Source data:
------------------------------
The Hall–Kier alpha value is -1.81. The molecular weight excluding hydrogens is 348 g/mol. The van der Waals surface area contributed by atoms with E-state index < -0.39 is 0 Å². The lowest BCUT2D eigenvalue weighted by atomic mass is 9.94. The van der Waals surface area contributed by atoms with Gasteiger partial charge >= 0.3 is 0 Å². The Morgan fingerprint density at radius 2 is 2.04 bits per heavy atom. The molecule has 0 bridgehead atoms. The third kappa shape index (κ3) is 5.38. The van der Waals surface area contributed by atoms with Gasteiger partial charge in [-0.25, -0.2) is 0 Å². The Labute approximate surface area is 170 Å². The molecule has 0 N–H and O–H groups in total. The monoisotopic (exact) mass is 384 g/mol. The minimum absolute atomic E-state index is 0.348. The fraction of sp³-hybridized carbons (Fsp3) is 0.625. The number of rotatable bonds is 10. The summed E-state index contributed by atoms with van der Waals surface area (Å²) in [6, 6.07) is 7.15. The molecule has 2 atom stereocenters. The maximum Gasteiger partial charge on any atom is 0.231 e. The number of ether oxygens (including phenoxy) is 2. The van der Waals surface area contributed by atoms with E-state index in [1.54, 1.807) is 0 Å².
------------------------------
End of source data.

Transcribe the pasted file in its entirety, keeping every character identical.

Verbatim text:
The Hall–Kier alpha value is -1.81. The molecular weight excluding hydrogens is 348 g/mol. The van der Waals surface area contributed by atoms with E-state index < -0.39 is 0 Å². The lowest BCUT2D eigenvalue weighted by atomic mass is 9.94. The van der Waals surface area contributed by atoms with Gasteiger partial charge >= 0.3 is 0 Å². The Morgan fingerprint density at radius 2 is 2.04 bits per heavy atom. The molecule has 0 bridgehead atoms. The third kappa shape index (κ3) is 5.38. The van der Waals surface area contributed by atoms with Gasteiger partial charge in [-0.25, -0.2) is 0 Å². The Labute approximate surface area is 170 Å². The molecule has 0 N–H and O–H groups in total. The monoisotopic (exact) mass is 384 g/mol. The minimum absolute atomic E-state index is 0.348. The fraction of sp³-hybridized carbons (Fsp3) is 0.625. The number of rotatable bonds is 10. The summed E-state index contributed by atoms with van der Waals surface area (Å²) in [6, 6.07) is 7.15. The molecule has 2 atom stereocenters. The maximum Gasteiger partial charge on any atom is 0.231 e. The number of ether oxygens (including phenoxy) is 2. The van der Waals surface area contributed by atoms with E-state index in [1.54, 1.807) is 0 Å².